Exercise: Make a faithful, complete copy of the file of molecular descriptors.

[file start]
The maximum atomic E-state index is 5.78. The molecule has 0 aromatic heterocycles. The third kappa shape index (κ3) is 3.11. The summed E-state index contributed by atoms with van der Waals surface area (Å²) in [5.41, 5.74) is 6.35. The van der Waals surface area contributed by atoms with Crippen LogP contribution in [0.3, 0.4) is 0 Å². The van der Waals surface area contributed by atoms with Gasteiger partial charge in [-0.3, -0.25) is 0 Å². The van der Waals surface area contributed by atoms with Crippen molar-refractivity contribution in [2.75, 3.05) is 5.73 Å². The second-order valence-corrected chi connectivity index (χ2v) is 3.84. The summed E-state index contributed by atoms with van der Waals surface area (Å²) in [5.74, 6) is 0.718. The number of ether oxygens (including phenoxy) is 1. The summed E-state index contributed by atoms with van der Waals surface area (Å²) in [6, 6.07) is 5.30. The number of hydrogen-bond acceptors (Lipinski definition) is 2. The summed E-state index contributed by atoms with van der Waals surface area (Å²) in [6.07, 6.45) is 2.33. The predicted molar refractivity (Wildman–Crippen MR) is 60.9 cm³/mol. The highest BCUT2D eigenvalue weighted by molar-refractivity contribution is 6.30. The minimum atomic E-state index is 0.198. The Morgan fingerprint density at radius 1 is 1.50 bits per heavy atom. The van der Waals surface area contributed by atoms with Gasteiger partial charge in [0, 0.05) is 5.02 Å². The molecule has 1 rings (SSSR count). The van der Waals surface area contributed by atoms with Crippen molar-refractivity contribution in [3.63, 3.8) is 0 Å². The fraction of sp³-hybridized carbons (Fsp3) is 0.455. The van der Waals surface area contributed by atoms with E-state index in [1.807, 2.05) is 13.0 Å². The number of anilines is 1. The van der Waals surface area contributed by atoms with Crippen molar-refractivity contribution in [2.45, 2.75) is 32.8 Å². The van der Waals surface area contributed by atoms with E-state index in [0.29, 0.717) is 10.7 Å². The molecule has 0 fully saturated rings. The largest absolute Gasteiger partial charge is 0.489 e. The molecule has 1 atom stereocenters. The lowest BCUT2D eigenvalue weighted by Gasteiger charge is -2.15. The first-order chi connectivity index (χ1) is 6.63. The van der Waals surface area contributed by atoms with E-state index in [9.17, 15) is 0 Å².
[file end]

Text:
The maximum atomic E-state index is 5.78. The molecule has 0 aromatic heterocycles. The third kappa shape index (κ3) is 3.11. The summed E-state index contributed by atoms with van der Waals surface area (Å²) in [5.41, 5.74) is 6.35. The van der Waals surface area contributed by atoms with Crippen LogP contribution in [0.3, 0.4) is 0 Å². The van der Waals surface area contributed by atoms with Gasteiger partial charge in [-0.3, -0.25) is 0 Å². The van der Waals surface area contributed by atoms with Crippen molar-refractivity contribution in [2.75, 3.05) is 5.73 Å². The second-order valence-corrected chi connectivity index (χ2v) is 3.84. The summed E-state index contributed by atoms with van der Waals surface area (Å²) in [5.74, 6) is 0.718. The number of ether oxygens (including phenoxy) is 1. The summed E-state index contributed by atoms with van der Waals surface area (Å²) in [6, 6.07) is 5.30. The number of hydrogen-bond acceptors (Lipinski definition) is 2. The summed E-state index contributed by atoms with van der Waals surface area (Å²) in [6.07, 6.45) is 2.33. The predicted molar refractivity (Wildman–Crippen MR) is 60.9 cm³/mol. The highest BCUT2D eigenvalue weighted by molar-refractivity contribution is 6.30. The minimum atomic E-state index is 0.198. The Morgan fingerprint density at radius 1 is 1.50 bits per heavy atom. The van der Waals surface area contributed by atoms with Gasteiger partial charge in [0, 0.05) is 5.02 Å². The molecule has 1 rings (SSSR count). The van der Waals surface area contributed by atoms with Crippen molar-refractivity contribution in [3.63, 3.8) is 0 Å². The fraction of sp³-hybridized carbons (Fsp3) is 0.455. The van der Waals surface area contributed by atoms with E-state index in [1.807, 2.05) is 13.0 Å². The number of anilines is 1. The van der Waals surface area contributed by atoms with Crippen molar-refractivity contribution in [2.45, 2.75) is 32.8 Å². The van der Waals surface area contributed by atoms with E-state index in [0.29, 0.717) is 10.7 Å². The molecule has 0 fully saturated rings. The largest absolute Gasteiger partial charge is 0.489 e. The molecule has 1 atom stereocenters. The lowest BCUT2D eigenvalue weighted by Gasteiger charge is -2.15. The first-order chi connectivity index (χ1) is 6.63. The van der Waals surface area contributed by atoms with E-state index in [9.17, 15) is 0 Å².